The other day, my management professor pulled me aside before class. This was unusual and I was a bit nervous – I was doing well in the class (or so I thought?) and wasn’t sure what to expect.
“I was really impressed with your presentation and you’ve done so well on the first exam.” She began. Okay, we’re good! It doesn’t have to do with my grade! “I wanted to talk to you about your level of participation in class.”
Oh boy, here we go.
As a preface: this professor is rather strict, but I overall really enjoy her class. It consists mostly of case studies and class discussion, and participation is a big part of the final grade. I feel like I participate a fair amount – not every class, but I do try to say at least one thing per class. I’m just not an active talker. In fact, it makes me really uncomfortable to talk in class, but I try occasionally for the sake of my grade.
My professor continues. “Someone with your intellectual capacity should be able to contribute more to class discussion. There are some students that just aren’t there yet, but I know with how well you’ve been doing in the class and you’re a smart girl, that you have so much that you could add to the conversation. So I want to ask you if there’s a reason why you don’t actively participate.”
I try to compose a reasonable answer besides, I just don’t want to. “Well,” I start, “I take several moments to compose my thoughts before I speak, and many time students have already said what I’m thinking. And, I’m just a natural listener. I just listen to other people without even thinking about inserting into the conversation, especially in a classroom environment,” I explained. “I have to consciously think that I need to add something, which is just not natural for me.”
She nods her head. “I totally understand that.” She says. “I was the same way – I was a very quiet person and I made a lot of mistakes in my first career job, and really in several after that because of that fact. The truth is, in the real world, in any career, you’re going to have to be more vocal. We need more assertive young women. I think that you could really benefit with experimenting being more vocal in this class.”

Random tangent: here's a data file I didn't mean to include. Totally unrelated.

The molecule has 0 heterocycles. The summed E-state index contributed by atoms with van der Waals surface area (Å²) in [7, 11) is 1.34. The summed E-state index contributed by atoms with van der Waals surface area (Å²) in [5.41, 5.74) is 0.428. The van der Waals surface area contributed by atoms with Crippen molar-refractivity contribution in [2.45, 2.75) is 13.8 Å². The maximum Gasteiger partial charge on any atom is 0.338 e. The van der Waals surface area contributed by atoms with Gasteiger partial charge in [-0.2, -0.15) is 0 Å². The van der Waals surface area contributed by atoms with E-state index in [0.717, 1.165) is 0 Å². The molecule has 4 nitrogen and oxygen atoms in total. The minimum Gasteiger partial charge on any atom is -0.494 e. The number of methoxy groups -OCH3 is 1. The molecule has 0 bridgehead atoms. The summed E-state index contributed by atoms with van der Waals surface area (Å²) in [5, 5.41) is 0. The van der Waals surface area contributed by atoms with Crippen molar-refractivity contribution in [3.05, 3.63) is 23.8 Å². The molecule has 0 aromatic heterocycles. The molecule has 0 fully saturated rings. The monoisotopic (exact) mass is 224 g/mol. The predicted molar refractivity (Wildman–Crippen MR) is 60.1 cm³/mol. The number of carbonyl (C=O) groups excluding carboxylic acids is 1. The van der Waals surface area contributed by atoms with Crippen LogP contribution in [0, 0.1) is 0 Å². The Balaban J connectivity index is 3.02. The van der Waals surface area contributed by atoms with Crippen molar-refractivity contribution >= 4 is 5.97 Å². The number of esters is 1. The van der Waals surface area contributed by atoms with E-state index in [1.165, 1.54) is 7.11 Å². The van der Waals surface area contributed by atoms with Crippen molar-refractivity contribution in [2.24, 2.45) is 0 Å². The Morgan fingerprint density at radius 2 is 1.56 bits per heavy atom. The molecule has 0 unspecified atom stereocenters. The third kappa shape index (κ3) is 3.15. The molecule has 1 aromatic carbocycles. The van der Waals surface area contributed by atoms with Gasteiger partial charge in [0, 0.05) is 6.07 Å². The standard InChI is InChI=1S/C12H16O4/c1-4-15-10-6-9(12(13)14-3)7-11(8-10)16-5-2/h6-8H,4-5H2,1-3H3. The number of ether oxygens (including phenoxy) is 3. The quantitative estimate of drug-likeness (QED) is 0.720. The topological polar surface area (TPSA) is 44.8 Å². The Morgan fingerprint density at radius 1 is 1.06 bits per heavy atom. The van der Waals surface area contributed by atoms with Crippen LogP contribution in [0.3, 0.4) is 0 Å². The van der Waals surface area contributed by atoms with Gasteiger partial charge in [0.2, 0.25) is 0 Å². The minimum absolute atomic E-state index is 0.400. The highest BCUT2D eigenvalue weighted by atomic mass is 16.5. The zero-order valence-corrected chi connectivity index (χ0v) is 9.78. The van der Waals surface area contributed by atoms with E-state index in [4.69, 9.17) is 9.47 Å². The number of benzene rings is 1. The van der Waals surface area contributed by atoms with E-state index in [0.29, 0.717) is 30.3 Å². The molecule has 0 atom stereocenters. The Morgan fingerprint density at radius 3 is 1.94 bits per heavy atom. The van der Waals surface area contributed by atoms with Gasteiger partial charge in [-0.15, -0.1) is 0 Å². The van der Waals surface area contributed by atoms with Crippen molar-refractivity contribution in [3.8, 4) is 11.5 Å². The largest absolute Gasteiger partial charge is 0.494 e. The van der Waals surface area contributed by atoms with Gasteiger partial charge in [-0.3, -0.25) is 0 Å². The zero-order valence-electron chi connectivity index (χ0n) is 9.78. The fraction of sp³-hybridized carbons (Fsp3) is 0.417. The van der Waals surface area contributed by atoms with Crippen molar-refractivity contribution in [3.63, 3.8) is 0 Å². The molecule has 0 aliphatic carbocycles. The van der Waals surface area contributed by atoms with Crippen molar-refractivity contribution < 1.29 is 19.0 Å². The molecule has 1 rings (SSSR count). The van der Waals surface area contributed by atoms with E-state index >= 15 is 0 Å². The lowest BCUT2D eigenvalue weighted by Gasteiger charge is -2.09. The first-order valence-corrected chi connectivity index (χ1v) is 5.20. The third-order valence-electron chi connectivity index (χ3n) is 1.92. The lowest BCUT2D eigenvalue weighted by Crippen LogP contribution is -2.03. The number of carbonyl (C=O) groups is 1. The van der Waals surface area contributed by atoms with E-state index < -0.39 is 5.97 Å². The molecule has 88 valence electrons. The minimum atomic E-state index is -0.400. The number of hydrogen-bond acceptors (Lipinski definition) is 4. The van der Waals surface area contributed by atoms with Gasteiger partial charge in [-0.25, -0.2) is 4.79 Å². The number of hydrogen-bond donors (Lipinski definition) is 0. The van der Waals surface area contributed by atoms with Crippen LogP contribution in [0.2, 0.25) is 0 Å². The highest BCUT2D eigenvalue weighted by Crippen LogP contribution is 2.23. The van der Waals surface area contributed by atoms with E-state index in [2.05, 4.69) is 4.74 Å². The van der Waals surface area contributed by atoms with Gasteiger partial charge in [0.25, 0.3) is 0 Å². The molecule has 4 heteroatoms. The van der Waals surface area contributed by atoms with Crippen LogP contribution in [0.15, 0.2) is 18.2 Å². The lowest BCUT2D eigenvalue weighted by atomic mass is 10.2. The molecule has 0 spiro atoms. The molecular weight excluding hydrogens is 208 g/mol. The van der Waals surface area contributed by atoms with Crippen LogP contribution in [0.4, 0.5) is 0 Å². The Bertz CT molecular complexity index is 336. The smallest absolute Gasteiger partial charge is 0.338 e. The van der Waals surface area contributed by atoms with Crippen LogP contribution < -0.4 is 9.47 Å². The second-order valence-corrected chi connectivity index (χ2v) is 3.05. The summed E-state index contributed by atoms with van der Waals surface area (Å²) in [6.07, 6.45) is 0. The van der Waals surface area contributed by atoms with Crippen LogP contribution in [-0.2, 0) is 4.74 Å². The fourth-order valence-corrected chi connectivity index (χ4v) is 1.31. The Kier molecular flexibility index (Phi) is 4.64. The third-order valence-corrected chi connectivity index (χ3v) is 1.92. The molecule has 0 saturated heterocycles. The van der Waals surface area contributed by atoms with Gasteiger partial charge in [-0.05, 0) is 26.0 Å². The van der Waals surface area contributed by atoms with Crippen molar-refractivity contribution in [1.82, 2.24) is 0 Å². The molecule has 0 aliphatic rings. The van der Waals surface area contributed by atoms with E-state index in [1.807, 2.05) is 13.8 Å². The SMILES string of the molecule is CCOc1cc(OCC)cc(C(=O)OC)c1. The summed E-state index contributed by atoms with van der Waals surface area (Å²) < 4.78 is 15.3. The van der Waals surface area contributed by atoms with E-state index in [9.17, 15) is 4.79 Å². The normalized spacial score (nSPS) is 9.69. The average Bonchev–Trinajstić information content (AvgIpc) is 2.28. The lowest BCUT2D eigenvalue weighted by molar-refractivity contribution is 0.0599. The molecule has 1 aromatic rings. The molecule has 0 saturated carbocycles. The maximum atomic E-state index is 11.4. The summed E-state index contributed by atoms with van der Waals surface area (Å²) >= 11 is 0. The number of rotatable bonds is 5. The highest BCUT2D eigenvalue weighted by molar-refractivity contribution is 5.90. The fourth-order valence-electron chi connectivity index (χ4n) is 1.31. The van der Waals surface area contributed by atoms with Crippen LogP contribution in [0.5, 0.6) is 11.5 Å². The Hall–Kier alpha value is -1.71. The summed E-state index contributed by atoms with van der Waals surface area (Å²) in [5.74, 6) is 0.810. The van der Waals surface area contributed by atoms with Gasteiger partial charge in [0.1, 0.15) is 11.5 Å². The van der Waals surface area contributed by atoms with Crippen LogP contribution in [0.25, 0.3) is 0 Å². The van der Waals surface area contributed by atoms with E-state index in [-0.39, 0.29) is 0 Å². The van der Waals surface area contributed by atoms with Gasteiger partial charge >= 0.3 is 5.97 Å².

She went on to tell me things that I could bring up in class, like being the devil’s advocate or summarizing what other students had said, etc. I nod and promise her that I will try to be more active in class. She also asked what my plans were for after graduation. She knew that I was a finance student, and she lamented that she didn’t have that many contacts in the financial industry but that if she heard of anything, she’d let me know.
I was, and still am, flattered and slightly touched. It really was a compliment – especially that she wanted to help me find a job after graduation, even though I’m moving back to St. Louis. She really does have the best interest for her students at heart. I’m sure that she plays the mentor role well for many students.
And I do understand that being vocal and contributing is essential in any career, so I understand why she emphasizes it so much in the classroom. However, the classroom is not the work environment. So it is hard for me to practice something that doesn’t necessarily apply in the current situation.
My shyness has actually been something that I’ve been thinking about lately, before my professor even approached me on the subject. Sometimes, even in social gatherings, I can kind of suck into myself and just listen. I’ve always wondered if I would have more people in my life if I just talked more. Don’t get me wrong – I have wonderful amazing friends in my life, but really just a handful. I’m not wanting for more, just thinking. It’s more of a “what if” scenario that I play in my head. What would happen if I wasn’t so quiet.
Is it bad to just be a quiet person? No, I don’t think inherently it is. So why do I always feel like I have to apologize for being quiet?